A Few Thoughts on #AngusTJones, the Entertainment Industry and Religion

Joel has two sympathetic and concerned posts about the Angus T Jones situation here and here. Chris added his two cents here.

I’ll leave commentary on Seventh Day Adventists and their beliefs to the experts, but I wanted to make a comment on money and religion. I think that it’s very telling that what it means to be religious for liberals and conservatives are completely different in the U.S. On the conservative site Twitchy, the situation was turned into yet another Hollywood conservative being victimized by liberal accusations of hypocrisy. I don’t think this issue is about hypocrisy versus non-hypocrisy, but about a matter of faithfulness, and what it means to be religious.

The Seventh Day Adventist church has a reputation for being very socially conservative, and blaming television and media for bad morals is nothing new. But what about the things that Jesus taught, his morality when it comes to money. Because of a religious commitment to corporate capitalism, conservatives don’t want to think through morality as it pertains to greed and selfishness, and when they do, it’s only when greed and self-centeredness are in excess that they become sin, rather than being anti-thetical to the Gospel themselves.

Statements like this from Jared Padalecki, Sam Winchester from Supernatural,

[blackbirdpie url=”https://twitter.com/jarpad/status/273478324356018176″]

made me think about one economic morality story, (as well as a famous conversion story!) that Jesus’ disciples left us, the story of Zacchaeus. Zacchaeus was an infamous celebrity in his day, a tax collector who had dirty money on his hands. As part of his being saved, Jesus approved of Zacchaeus giving back the filthy money that the taxman had stole, and more so!  If we are to think seriously about salvation on Jesus’ own terms, we need to take Jesus’ approval of Zacchaeus’ repentance as part of our own definitions of what it means to be saved. Christianity is not about getting on our moral high horse, separating ourselves from the rest of society while pointing out others’ sins. It’s about showing others how to love our neighbors, and living out a new way of being human in our worship of the Triune God.

Angus T. Jones is right about Two And A Half Men being moral filth though. It’s horrific writing, as well as it’s continued existence as a show in spite of Charlie Sheen‘s history of domestic violence never made me a fan of the program.


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h00die_R (Rod)

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Ranking, Theological Studies, and Racial Hierarchy: Some A-Musings #SBLAAR

Recently, I keep thinking whether to be saddened or happy that I did not have the means to go to the American Academy of Religion/Society of Biblical Literature. Why would I enter a space where my body because of the color of my skin is not welcome?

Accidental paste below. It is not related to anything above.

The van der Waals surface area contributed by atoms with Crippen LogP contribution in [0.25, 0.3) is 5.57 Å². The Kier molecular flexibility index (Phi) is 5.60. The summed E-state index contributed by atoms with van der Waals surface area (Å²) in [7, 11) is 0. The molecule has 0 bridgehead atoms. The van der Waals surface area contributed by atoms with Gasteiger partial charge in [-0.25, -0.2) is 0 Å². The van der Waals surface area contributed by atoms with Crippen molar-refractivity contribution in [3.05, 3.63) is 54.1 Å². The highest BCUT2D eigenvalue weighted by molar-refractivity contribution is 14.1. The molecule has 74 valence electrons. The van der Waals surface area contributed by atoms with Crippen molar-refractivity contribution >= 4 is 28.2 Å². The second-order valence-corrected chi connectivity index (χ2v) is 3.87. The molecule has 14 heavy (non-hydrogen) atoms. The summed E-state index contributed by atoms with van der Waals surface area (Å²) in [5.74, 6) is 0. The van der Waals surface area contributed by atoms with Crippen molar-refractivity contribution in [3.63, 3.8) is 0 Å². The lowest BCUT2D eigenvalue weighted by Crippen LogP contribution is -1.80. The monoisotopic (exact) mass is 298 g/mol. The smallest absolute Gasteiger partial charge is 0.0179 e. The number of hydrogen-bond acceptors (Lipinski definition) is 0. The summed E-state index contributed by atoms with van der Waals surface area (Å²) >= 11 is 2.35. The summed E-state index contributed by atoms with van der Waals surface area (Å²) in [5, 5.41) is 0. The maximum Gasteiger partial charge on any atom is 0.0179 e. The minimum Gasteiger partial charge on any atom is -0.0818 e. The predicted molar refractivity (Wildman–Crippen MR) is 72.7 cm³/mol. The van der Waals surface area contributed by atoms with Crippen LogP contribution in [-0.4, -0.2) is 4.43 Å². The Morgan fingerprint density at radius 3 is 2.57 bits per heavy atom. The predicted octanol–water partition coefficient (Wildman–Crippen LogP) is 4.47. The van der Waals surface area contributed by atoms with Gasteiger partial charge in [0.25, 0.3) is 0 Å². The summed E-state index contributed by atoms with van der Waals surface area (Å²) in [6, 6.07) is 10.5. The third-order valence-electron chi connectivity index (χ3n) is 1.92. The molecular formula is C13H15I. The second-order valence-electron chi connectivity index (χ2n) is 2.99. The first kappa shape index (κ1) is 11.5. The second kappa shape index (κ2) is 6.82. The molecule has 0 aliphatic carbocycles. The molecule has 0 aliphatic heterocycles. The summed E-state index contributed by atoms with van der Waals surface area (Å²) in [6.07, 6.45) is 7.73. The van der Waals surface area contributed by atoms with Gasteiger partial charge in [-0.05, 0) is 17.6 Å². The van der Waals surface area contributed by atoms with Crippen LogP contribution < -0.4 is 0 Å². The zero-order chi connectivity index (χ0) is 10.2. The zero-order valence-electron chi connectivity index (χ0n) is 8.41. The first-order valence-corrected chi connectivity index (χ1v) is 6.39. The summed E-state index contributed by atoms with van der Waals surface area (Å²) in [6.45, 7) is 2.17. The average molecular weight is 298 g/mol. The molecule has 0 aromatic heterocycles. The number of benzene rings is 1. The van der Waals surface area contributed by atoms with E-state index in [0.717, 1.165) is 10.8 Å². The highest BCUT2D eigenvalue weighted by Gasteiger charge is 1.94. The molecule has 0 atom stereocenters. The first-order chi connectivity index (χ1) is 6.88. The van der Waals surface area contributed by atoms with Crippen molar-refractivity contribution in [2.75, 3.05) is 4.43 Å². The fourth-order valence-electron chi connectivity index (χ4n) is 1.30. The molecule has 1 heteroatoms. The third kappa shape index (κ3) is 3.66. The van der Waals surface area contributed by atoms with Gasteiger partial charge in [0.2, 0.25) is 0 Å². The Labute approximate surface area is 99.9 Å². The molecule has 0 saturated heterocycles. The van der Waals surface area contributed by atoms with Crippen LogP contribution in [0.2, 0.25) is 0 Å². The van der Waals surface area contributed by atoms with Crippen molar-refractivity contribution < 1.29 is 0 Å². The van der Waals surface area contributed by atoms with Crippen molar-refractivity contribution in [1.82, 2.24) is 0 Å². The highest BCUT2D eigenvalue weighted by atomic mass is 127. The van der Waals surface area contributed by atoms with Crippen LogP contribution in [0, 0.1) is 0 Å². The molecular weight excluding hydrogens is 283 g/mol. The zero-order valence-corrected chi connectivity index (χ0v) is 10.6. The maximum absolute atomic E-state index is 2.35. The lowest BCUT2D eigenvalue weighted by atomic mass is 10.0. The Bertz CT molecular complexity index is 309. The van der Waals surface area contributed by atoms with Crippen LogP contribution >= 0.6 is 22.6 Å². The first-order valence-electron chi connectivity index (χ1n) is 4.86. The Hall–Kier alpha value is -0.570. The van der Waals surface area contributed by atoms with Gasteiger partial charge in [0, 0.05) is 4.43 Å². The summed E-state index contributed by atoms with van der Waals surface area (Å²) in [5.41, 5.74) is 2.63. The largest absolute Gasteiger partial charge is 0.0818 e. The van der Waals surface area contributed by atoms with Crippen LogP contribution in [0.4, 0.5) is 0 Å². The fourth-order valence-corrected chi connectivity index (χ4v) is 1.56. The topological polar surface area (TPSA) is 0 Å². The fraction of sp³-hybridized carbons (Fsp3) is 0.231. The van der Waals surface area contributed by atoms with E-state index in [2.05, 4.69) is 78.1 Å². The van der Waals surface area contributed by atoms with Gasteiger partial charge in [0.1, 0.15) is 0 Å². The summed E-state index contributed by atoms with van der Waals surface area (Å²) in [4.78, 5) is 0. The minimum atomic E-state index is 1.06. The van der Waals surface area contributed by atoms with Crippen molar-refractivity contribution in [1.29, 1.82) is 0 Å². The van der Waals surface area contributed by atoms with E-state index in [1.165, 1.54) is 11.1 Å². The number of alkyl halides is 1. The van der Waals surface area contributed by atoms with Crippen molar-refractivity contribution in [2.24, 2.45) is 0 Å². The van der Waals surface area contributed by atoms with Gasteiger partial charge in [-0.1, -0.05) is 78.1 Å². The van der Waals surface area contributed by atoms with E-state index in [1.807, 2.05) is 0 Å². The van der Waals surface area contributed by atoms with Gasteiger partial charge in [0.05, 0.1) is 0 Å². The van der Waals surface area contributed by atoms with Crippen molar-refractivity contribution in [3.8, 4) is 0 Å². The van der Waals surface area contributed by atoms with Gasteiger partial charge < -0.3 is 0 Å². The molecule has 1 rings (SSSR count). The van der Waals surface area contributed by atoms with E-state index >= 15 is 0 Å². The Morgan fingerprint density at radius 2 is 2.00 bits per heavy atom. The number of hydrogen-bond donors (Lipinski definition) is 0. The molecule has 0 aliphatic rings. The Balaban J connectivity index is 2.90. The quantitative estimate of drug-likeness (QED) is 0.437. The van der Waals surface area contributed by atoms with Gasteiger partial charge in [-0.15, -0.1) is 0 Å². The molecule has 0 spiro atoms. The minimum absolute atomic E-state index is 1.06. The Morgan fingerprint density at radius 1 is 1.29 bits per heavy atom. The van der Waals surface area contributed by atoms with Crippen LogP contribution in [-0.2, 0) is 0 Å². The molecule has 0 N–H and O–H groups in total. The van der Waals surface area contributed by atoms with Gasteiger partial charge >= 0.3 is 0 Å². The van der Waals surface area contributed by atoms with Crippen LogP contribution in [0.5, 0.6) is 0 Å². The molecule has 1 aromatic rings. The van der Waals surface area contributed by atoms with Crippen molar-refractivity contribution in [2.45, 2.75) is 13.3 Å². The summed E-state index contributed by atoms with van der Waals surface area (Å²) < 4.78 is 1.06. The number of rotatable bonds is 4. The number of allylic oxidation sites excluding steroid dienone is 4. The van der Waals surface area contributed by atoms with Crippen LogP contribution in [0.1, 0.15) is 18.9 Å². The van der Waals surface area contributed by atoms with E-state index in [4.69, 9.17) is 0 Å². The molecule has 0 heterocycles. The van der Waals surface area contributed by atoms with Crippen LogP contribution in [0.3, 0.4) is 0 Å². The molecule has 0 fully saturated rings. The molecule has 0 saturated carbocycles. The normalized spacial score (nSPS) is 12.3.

Let me start here. I have to wonder how can Christianity stand as it is here in the United States when its leading magazine, Christianity Today, saves a space for Neo-Confederate racists like Doug Wilson. Do we really believe that outsiders will take your community seriously in a culturally pluralistic society like ours? Let’s ask Mitt Romney for his thoughts! I think the problem is much more deeper than simply permitting a racist to write for your top magazine in the name of “tolerance.” The problem of race and theology is the one of the closed theological canon, and here, no I am not talking about the Bible, (but of course, we always can if you want!).

What I am referring to is the ever perpetual push by privileged white Protestant men to always want to go back to Saint Augustine without addressing any of the problems surrounding his bad interpretation of Scripture (Judges and Romans in particular) and his anti-Jewish statements (ironically, but always condemning Martin Luther for his!). I think this uncritical reclamation project is part of an on-going and unnecessary cycle in Christianity called Euro-centrism. One of the plethora of examples comes from seemingly innocent suggestions like from Stephen C Barton, Complementarianism and Darwinism at The Jesus Creed who “contends we need to read the Bible with Augustine and Barth, that is, both christologically and eschatologically.” Of course, Barton is in pronouncing nothing new, it’s the run of the mill post-liberal, radically orthodox argument. However, just exactly, who’s Augustine will we be reading with? Who’s Barth will we be reading with? These men are not alive to dialogue with us about their great writings, they have interpreters, and it is their circle of interpreters that has remained closed, and thus the canon. In fact, one must ask does the work of one James Hal Cone and his interpretation of Karl Barth (see Black Theology and Black Power), will his interpretation of Barth be included?